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Team Up! Against Cancer puts cancer surviors together with cancer patients and their families, in the church and in the community.



Get current and comprehensive information about specific types of cancer, updates on cancer treatments and news about research advances.



CaringBridge is a nonprofit organization offering free, personalized websites that allow people to stay in touch with family and friends during a health crisis, treatment and recovery.




Brought to you by:
CancerMonthly.com
and
SurvivingMesothelioma.com


Tips for Family & Caregivers
Life isn't measured in the number of breaths we take, but the moments that take our breath away!

Here are some empowering suggestions for family members and caregivers dealing with a loved one's cancer.

  • Choose to take charge of your life. Your loved one's illness or disability is an opportunity to grow and build relationships. Try not to let it take over everyone's life in a negative way, but to find the positive in it.
  • Quality and quantity of time are very different things. Remember to maintain personal balance and be good to yourself. You are now playing a very difficult role, and you deserve some down time so that you can offer the best support you can for the person in need.
  • Depression can be a dominant factor when hope seems lost. Do not delay in getting professional help if you see signs that indicate depression (such as your loved one thinking they are becoming a burden, that life will be easier once they are gone). They need to see and feel that they are still important and that this is an opportunity for the family to grow stronger together.
  • Accept the help of others and create a list of specific things that need to get done, from the laundry and shopping to yard work and bill paying.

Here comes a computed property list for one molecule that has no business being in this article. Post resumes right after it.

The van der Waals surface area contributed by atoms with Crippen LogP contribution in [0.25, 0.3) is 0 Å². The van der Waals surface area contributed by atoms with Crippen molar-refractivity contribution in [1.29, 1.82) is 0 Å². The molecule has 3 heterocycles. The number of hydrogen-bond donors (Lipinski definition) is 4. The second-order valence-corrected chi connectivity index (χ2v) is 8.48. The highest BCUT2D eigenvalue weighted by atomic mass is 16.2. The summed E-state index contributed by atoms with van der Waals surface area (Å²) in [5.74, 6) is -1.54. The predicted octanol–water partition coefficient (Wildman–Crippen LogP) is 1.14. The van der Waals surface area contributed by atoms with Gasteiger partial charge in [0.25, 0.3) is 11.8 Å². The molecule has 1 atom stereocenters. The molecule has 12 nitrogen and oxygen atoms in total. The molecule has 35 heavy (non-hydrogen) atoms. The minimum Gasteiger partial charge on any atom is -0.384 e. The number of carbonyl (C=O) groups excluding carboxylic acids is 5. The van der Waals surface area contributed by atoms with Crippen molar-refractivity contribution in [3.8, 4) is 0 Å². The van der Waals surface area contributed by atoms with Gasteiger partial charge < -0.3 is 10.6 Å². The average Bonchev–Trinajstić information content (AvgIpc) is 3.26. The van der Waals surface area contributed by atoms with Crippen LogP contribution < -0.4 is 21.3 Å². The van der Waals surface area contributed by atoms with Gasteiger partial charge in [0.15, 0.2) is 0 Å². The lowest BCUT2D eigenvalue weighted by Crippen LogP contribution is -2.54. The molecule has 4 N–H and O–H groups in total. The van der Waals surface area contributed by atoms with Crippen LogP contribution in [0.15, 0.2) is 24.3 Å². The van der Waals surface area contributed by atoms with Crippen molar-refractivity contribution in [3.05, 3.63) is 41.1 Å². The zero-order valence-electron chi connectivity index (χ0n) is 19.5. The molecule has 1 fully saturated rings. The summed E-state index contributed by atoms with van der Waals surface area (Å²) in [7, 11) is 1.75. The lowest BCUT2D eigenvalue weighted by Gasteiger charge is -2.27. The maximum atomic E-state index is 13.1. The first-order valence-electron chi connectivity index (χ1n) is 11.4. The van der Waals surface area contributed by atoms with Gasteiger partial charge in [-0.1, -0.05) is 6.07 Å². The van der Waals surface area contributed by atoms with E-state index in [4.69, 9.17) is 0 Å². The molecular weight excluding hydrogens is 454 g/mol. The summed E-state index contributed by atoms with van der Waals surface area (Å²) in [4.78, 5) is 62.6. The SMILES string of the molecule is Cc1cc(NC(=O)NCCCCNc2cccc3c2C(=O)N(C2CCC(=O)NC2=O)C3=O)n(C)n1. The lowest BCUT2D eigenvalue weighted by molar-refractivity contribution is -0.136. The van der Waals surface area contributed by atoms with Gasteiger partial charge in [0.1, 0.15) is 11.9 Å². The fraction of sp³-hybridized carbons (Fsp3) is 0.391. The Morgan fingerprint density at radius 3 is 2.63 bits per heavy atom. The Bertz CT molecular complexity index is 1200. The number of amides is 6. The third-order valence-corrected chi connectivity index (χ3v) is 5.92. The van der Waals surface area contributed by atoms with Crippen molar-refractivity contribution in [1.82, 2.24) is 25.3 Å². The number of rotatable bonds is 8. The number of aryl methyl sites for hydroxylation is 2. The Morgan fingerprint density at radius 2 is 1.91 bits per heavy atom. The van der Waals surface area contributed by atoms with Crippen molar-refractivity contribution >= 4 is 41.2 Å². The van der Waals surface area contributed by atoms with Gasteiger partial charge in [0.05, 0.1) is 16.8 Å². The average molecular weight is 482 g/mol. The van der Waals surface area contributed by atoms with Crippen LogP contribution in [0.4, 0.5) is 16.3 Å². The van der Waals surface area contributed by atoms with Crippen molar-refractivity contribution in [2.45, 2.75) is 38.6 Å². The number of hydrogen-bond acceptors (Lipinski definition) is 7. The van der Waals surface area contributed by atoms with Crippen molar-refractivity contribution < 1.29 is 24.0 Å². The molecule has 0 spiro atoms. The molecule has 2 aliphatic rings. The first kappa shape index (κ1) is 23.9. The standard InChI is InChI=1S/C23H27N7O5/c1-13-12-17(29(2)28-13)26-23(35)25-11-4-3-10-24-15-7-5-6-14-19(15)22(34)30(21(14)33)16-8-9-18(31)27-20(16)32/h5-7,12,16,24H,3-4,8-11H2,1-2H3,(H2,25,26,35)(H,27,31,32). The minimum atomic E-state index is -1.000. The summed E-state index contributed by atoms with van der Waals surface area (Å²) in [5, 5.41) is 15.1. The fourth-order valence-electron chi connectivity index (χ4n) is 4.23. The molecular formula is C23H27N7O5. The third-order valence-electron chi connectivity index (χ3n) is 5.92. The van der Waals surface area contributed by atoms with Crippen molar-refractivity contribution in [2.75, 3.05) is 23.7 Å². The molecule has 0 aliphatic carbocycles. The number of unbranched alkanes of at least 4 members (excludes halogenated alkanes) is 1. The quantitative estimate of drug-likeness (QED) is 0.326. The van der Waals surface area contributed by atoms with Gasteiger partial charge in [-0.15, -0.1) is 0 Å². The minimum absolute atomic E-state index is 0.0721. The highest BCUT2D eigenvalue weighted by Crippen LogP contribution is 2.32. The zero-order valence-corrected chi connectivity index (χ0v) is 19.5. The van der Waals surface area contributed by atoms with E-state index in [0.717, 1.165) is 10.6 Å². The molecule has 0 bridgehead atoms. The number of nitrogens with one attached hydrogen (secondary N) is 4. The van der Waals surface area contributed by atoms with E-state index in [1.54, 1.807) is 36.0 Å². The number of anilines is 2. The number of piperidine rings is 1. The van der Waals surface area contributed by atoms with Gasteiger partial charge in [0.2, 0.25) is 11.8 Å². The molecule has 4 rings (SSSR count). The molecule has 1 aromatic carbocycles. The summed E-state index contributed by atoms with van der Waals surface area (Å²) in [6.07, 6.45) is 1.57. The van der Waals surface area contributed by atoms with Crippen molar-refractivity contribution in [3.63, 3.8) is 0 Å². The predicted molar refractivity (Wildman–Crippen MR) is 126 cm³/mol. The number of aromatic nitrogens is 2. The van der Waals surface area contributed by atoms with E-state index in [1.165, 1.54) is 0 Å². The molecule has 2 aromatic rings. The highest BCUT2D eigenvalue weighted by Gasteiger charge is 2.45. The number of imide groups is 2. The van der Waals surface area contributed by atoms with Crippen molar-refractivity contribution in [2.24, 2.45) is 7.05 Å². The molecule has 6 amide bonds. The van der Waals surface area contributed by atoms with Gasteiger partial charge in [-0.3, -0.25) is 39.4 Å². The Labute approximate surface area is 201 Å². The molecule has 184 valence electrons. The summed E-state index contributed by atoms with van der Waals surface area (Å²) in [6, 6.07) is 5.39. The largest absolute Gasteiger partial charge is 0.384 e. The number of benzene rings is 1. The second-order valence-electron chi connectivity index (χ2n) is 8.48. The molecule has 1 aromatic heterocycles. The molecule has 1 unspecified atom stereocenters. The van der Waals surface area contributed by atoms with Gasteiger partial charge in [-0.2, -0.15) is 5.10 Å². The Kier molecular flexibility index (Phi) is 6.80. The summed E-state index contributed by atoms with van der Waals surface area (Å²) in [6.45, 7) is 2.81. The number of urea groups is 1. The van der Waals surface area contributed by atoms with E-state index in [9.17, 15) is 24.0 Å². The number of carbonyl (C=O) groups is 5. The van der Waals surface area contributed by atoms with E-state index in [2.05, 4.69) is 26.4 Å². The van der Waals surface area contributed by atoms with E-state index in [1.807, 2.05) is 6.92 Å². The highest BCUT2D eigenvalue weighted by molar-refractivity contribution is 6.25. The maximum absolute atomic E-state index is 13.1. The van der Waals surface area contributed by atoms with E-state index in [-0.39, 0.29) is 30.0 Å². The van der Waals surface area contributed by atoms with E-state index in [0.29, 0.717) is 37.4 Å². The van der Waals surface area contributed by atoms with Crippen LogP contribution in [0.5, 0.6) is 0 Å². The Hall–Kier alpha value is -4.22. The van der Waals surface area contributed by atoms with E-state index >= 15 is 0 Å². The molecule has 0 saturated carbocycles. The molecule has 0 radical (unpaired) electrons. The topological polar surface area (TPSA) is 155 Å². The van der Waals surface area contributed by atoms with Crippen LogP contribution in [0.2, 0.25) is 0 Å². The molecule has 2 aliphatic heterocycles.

• Educate yourself about your loved one's condition. Information is empowering and proactive.
  • Your loved one's independence needs to be nurtured and supported. There is a difference between caring and doing. Be open to things such as technologies that promote your loved one's mental and/or physical independence; for example, technologies that help with daily physical needs, and encouraging them to utilize a computer to stay informed on their condition and to stay in contact with family and friends via email, creating a personal website, blog or family newsletter that keeps everybody up-to-date on the person's health and progress.)
  • Trust your instincts and your faith; they are powerful allies and you feel better when the decisions are your own.
  • Grieving is normal and necessary. Use it as a source of growth, and as an opportunity to be with family and friends and realize new possibilities.
  • You and your loved one have rights. Stand up for what you believe and feel is right. Don't do things you feel uncomfortable with until you have a chance to gain a greater understanding of them.
  • Seek support from other caregivers. There is great strength in knowing that you are not alone. Learn about how others have succeeded, and failed.

Click here to read a recent interview with Lance Armstrong by Dr. Drew Lipinsky in which Lance shares his advice on what it means to survive cancer and "live strong."